Soon it became obvious that the numbers were just not coming in. This was when the game started getting dirty in Bangalore. The guys building the high rise behind the petrol bunk on M G Road released an advertisement that had a seal kind of image with “Free Hold Property” highlighted. We knew they were targeting us. By this time we had the authority to create our own advertisements, with basic approval from HO. I had contracted a young agency to work for us. We hit back at the guys building the White Building. Sensing that I was getting aggressive in the copyright of our advertisements the common architect called his brother ( our Joint MD) in Madras to ask for a cease fire. He did not get much in terms of a response so he called me. I told him the advertisement by our competitor was a hit below the belt. I wasn’t going to keep quiet. ( Look at how it was in those days – today hitting below the belt or anything is passe ). I had a product to sell but eventually, I backed down after I got an assurance that no more advertisements will come out with such a message. In later years, the same builder wanted to work with SI as they developed their first residential project in Koramangala not very far from where SI was  developing a residential project (near what is Silk Board Junction now). Of course I smiled when I heard it and said I would ( I didn’t mean it – by now you never said what you meant when it came to sales and rivals).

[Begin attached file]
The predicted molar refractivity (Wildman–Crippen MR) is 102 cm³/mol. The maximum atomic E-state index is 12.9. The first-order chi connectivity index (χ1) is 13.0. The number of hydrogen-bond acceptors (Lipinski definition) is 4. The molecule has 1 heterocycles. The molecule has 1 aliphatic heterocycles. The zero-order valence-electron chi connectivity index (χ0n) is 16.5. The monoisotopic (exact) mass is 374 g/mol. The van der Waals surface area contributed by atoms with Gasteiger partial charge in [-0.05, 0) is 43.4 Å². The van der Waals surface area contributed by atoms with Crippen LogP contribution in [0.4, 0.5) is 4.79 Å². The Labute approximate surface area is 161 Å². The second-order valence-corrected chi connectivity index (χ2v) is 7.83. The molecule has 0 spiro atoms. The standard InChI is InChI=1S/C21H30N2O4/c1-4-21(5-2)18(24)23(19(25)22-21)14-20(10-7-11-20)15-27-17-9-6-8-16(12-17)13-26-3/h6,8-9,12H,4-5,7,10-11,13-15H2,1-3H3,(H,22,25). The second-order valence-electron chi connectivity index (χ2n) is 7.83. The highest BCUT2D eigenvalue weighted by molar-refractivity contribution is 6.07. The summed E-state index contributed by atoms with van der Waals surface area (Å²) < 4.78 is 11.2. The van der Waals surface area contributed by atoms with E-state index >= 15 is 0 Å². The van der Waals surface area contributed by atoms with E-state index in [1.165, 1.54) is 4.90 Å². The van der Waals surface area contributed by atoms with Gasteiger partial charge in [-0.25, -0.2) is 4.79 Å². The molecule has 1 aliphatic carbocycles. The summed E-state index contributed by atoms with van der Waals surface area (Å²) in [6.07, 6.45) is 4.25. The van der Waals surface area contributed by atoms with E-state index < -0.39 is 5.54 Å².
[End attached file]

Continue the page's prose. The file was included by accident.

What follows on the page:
The going was very tough. I had taken over as Branch Manager of SI Bangalore so I had to handle sales  and manage the Branch. I wanted a team now as we had too much for me to handle alone. We began building a team and training of raw graduates/ post graduates started in Madras and then under me. I remember a stage when we did not have a single sale in three whole months. On one occasion I was almost ready to close a sale and sat in my room looking out on to the drive way in High Point, where our office was and when I did not see anyone coming by the appointed time my eyes filled with tears. Tears of self pity and frustration. Real Estate Agents played a large role in sales in Bangalore, unlike other cities. Being the premier developer we dealt with almost all Agents. ( We never called them Associates or sales Partners in those days). However, the Agents were at their wits end about selling space in Barton Center. A sale a month was considered okay. Prices ranged between Rs. 575/- to Rs. 600/- per sft. My pitch to prospective customers was that it was very possible that in Fifteen years M G Road would not remain as the focus point of commercial activity in Bangalore. By this time the buyers would have made their monies. I had made charts to show how they could amortize their investment in a certain period of time. The building was coming up slowly but beautifully. Sales was a struggle. I still had no team. I was wracking my head about what I could do.